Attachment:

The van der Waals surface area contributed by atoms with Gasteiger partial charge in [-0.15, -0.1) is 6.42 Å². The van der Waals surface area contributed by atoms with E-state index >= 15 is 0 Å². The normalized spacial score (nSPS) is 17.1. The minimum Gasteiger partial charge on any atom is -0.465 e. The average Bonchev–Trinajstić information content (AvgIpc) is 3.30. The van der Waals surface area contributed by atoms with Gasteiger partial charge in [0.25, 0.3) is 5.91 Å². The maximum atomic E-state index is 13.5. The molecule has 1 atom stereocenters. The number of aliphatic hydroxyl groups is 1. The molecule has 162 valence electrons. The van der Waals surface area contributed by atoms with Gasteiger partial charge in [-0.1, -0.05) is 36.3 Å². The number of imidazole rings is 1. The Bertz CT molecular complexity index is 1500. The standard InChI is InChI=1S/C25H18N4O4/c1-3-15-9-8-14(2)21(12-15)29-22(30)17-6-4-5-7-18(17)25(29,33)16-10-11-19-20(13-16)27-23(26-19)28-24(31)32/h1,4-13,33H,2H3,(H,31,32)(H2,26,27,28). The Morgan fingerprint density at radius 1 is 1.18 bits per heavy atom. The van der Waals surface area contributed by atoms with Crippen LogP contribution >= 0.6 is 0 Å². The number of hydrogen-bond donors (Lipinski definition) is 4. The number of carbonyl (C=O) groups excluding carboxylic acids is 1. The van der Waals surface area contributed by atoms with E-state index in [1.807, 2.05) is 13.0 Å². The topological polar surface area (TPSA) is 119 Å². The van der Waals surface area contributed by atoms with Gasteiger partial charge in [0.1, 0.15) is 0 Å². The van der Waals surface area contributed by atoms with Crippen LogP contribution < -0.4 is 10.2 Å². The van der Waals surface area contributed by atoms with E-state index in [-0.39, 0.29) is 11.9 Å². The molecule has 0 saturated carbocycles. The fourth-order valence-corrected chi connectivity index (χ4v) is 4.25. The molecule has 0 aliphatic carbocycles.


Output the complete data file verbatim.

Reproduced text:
The van der Waals surface area contributed by atoms with Gasteiger partial charge in [-0.15, -0.1) is 6.42 Å². The van der Waals surface area contributed by atoms with E-state index >= 15 is 0 Å². The normalized spacial score (nSPS) is 17.1. The minimum Gasteiger partial charge on any atom is -0.465 e. The average Bonchev–Trinajstić information content (AvgIpc) is 3.30. The van der Waals surface area contributed by atoms with Gasteiger partial charge in [0.25, 0.3) is 5.91 Å². The maximum atomic E-state index is 13.5. The molecule has 1 atom stereocenters. The number of aliphatic hydroxyl groups is 1. The molecule has 162 valence electrons. The van der Waals surface area contributed by atoms with Gasteiger partial charge in [-0.1, -0.05) is 36.3 Å². The number of imidazole rings is 1. The Bertz CT molecular complexity index is 1500. The standard InChI is InChI=1S/C25H18N4O4/c1-3-15-9-8-14(2)21(12-15)29-22(30)17-6-4-5-7-18(17)25(29,33)16-10-11-19-20(13-16)27-23(26-19)28-24(31)32/h1,4-13,33H,2H3,(H,31,32)(H2,26,27,28). The Morgan fingerprint density at radius 1 is 1.18 bits per heavy atom. The van der Waals surface area contributed by atoms with Crippen LogP contribution >= 0.6 is 0 Å². The number of hydrogen-bond donors (Lipinski definition) is 4. The number of carbonyl (C=O) groups excluding carboxylic acids is 1. The van der Waals surface area contributed by atoms with E-state index in [1.807, 2.05) is 13.0 Å². The topological polar surface area (TPSA) is 119 Å². The van der Waals surface area contributed by atoms with Gasteiger partial charge in [0.1, 0.15) is 0 Å². The van der Waals surface area contributed by atoms with Crippen LogP contribution < -0.4 is 10.2 Å². The van der Waals surface area contributed by atoms with E-state index in [-0.39, 0.29) is 11.9 Å². The molecule has 0 saturated carbocycles. The fourth-order valence-corrected chi connectivity index (χ4v) is 4.25. The molecule has 0 aliphatic carbocycles.